Professors Beth Noveck, David Johnson
This course seeks to train a new generation of lawyer, one that commands software code and legal code. The lawyer in the digital age must be able to conceive of the solutions to complex problems, not only in traditional legal terms, but also with an understanding of how information and communication work. Put another way, the new jurist has to translate the values of law and social justice into the world of media, technology and communication. Set against the backdrop of large-scale investment in new information and communications technology in the public sector and in the legal system, this course offers a hands-on approach to the emerging law and practice of e-government and e-democracy. It is premised on the belief that -government and e-democracy is not the domain of technologists alone. Rather, because these technologies imply profound choices of law and policy and shape the nature of social order, lawyers must be involved in their design. The design of ICTs requires conscious choices about how we want our political and legal institutions of the future to work. The new generation of lawyers must be able to talk to the engineers if we are to solve today’s complex legal problems.
This is a full-year course taught two days per week. On Day 1, we will study the law of e-government and e-democracy, focusing on: information access and privacy law, public and private sector databases, national ID cards, citizen participation laws, laws and rules relating to electronic filing and a wide variety of legal rules and new technologies relating to the introduction of technology into government, legislatures, courts, campaigns, social action and law practice. On Day 2, we will work in teams on the design of civic technology projects for real world clients. Projects include the design of a new tool and the legal framework in which to implement it as well as a business strategy. We will work on the intellectual property protection and licensing of our projects and any necessary business agreements, including software development contracts, joint venture agreements and financing documents.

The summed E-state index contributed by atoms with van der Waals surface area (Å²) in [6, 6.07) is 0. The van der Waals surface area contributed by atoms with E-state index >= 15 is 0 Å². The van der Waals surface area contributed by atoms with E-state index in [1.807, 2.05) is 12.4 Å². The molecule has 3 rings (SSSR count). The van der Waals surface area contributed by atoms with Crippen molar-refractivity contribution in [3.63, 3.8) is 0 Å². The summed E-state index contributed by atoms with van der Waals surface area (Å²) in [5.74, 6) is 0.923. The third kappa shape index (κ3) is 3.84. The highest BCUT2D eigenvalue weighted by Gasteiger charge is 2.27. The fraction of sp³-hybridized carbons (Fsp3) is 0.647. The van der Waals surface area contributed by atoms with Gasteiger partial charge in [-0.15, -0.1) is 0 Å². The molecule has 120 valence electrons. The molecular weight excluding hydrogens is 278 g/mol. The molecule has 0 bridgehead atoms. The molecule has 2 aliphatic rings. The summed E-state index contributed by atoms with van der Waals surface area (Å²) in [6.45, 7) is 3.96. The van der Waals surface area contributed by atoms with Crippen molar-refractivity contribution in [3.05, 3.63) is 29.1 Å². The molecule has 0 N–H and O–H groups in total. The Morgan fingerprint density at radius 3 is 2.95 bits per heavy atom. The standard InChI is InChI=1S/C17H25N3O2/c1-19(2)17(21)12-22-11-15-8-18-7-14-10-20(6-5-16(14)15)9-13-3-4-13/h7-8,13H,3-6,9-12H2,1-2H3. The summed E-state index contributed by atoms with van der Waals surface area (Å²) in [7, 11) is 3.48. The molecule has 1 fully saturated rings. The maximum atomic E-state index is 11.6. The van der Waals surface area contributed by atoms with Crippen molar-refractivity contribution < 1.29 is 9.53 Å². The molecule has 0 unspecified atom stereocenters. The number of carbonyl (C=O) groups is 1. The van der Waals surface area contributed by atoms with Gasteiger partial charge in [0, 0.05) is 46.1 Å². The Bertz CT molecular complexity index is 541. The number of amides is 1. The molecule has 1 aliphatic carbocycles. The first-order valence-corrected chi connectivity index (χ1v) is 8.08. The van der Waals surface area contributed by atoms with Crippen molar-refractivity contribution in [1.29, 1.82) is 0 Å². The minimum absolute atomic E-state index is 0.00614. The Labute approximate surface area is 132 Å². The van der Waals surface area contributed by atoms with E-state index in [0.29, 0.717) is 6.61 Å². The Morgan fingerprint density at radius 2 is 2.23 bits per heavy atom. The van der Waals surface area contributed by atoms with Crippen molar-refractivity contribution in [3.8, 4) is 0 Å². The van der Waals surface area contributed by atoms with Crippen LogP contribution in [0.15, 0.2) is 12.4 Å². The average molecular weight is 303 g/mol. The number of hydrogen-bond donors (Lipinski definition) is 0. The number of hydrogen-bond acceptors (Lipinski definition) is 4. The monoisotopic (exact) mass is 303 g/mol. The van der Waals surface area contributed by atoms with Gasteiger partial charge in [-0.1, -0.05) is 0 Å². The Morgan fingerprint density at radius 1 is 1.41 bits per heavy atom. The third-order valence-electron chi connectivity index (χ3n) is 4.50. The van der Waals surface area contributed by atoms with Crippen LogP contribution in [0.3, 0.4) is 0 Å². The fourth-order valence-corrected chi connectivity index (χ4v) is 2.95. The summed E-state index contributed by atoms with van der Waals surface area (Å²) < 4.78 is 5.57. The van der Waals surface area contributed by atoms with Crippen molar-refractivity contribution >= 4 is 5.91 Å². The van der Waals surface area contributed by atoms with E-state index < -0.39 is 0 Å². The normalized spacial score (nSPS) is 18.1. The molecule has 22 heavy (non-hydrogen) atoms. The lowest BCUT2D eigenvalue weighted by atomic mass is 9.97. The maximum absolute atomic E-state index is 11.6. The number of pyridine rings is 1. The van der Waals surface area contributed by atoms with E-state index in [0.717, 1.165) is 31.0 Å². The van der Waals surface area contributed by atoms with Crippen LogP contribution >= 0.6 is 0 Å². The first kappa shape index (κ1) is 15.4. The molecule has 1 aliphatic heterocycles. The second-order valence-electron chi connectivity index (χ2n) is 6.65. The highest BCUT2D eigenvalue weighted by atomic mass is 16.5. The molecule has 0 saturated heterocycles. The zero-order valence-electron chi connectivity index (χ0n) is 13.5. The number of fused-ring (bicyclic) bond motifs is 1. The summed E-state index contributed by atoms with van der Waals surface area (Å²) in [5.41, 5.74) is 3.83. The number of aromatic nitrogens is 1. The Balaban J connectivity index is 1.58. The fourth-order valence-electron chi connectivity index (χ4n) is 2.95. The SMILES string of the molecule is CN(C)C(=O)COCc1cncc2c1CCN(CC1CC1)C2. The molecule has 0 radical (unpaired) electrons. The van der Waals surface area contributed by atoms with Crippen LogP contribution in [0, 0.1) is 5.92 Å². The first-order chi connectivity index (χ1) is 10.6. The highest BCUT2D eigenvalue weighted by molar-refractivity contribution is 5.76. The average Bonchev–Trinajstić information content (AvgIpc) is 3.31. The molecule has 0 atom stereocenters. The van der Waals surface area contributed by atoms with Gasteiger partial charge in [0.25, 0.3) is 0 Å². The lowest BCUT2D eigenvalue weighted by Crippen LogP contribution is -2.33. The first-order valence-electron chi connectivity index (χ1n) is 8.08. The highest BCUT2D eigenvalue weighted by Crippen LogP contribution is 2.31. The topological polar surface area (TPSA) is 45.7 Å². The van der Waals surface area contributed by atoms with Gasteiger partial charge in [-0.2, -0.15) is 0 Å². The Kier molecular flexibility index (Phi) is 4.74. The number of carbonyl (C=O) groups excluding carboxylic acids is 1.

Teams will compete with each other under the supervision of an attorney and technology mentor.